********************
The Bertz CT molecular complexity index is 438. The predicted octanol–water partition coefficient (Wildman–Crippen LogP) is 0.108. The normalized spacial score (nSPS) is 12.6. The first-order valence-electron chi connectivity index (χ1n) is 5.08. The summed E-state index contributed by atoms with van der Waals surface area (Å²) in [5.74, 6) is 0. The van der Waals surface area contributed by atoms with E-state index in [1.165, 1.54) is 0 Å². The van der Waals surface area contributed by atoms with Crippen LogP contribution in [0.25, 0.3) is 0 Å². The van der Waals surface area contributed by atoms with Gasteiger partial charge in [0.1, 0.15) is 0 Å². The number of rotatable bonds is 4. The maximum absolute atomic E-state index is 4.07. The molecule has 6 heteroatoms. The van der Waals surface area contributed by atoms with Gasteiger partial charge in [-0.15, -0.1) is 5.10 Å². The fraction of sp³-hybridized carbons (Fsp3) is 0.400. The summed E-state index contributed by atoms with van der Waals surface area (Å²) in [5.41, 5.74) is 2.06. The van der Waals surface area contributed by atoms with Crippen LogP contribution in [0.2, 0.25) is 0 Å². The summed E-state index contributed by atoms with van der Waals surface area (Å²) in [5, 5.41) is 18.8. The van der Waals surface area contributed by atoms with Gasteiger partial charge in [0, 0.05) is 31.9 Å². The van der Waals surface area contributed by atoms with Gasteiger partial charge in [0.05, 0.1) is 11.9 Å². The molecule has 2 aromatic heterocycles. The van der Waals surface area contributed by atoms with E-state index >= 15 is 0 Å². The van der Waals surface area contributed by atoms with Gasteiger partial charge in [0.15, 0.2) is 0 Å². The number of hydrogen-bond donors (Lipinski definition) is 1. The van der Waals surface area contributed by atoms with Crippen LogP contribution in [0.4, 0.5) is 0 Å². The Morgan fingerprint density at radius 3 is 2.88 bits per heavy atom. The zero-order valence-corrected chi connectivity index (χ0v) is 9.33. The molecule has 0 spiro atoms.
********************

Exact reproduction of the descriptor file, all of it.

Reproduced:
The Bertz CT molecular complexity index is 438. The predicted octanol–water partition coefficient (Wildman–Crippen LogP) is 0.108. The normalized spacial score (nSPS) is 12.6. The first-order valence-electron chi connectivity index (χ1n) is 5.08. The summed E-state index contributed by atoms with van der Waals surface area (Å²) in [5.74, 6) is 0. The van der Waals surface area contributed by atoms with E-state index in [1.165, 1.54) is 0 Å². The van der Waals surface area contributed by atoms with Crippen LogP contribution in [0.25, 0.3) is 0 Å². The van der Waals surface area contributed by atoms with Gasteiger partial charge in [0.1, 0.15) is 0 Å². The number of rotatable bonds is 4. The maximum absolute atomic E-state index is 4.07. The molecule has 6 heteroatoms. The van der Waals surface area contributed by atoms with Gasteiger partial charge in [-0.15, -0.1) is 5.10 Å². The fraction of sp³-hybridized carbons (Fsp3) is 0.400. The summed E-state index contributed by atoms with van der Waals surface area (Å²) in [5.41, 5.74) is 2.06. The van der Waals surface area contributed by atoms with Crippen LogP contribution in [0.2, 0.25) is 0 Å². The summed E-state index contributed by atoms with van der Waals surface area (Å²) in [5, 5.41) is 18.8. The van der Waals surface area contributed by atoms with Gasteiger partial charge in [0, 0.05) is 31.9 Å². The van der Waals surface area contributed by atoms with Gasteiger partial charge in [0.05, 0.1) is 11.9 Å². The molecule has 2 aromatic heterocycles. The van der Waals surface area contributed by atoms with E-state index >= 15 is 0 Å². The van der Waals surface area contributed by atoms with Gasteiger partial charge in [0.15, 0.2) is 0 Å². The number of hydrogen-bond donors (Lipinski definition) is 1. The van der Waals surface area contributed by atoms with Crippen LogP contribution in [0.4, 0.5) is 0 Å². The Morgan fingerprint density at radius 3 is 2.88 bits per heavy atom. The zero-order valence-corrected chi connectivity index (χ0v) is 9.33. The molecule has 0 spiro atoms.